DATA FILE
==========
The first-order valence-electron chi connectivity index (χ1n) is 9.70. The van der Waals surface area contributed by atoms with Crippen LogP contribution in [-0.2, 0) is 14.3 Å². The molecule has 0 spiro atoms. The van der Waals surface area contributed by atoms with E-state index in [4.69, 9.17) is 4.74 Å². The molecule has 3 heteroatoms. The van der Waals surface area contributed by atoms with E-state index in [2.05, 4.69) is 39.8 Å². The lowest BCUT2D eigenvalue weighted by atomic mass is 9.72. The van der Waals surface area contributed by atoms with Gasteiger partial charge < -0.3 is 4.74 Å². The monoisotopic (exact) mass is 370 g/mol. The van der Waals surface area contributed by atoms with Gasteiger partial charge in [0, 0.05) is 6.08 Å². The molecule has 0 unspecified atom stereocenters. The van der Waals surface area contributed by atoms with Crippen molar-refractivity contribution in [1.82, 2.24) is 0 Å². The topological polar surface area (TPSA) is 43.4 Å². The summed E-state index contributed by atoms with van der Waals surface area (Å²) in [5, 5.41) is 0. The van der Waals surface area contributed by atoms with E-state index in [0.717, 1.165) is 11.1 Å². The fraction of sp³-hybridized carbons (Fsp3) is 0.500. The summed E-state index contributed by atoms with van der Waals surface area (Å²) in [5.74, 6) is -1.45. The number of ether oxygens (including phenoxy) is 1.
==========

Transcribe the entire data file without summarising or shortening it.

The first-order valence-electron chi connectivity index (χ1n) is 9.70. The van der Waals surface area contributed by atoms with Crippen LogP contribution in [-0.2, 0) is 14.3 Å². The molecule has 0 spiro atoms. The van der Waals surface area contributed by atoms with E-state index in [4.69, 9.17) is 4.74 Å². The molecule has 3 heteroatoms. The van der Waals surface area contributed by atoms with E-state index in [2.05, 4.69) is 39.8 Å². The lowest BCUT2D eigenvalue weighted by atomic mass is 9.72. The van der Waals surface area contributed by atoms with Gasteiger partial charge < -0.3 is 4.74 Å². The monoisotopic (exact) mass is 370 g/mol. The van der Waals surface area contributed by atoms with Gasteiger partial charge in [0, 0.05) is 6.08 Å². The molecule has 0 unspecified atom stereocenters. The van der Waals surface area contributed by atoms with Crippen molar-refractivity contribution in [1.82, 2.24) is 0 Å². The topological polar surface area (TPSA) is 43.4 Å². The summed E-state index contributed by atoms with van der Waals surface area (Å²) in [5, 5.41) is 0. The van der Waals surface area contributed by atoms with E-state index in [0.717, 1.165) is 11.1 Å². The fraction of sp³-hybridized carbons (Fsp3) is 0.500. The summed E-state index contributed by atoms with van der Waals surface area (Å²) in [5.74, 6) is -1.45. The number of ether oxygens (including phenoxy) is 1.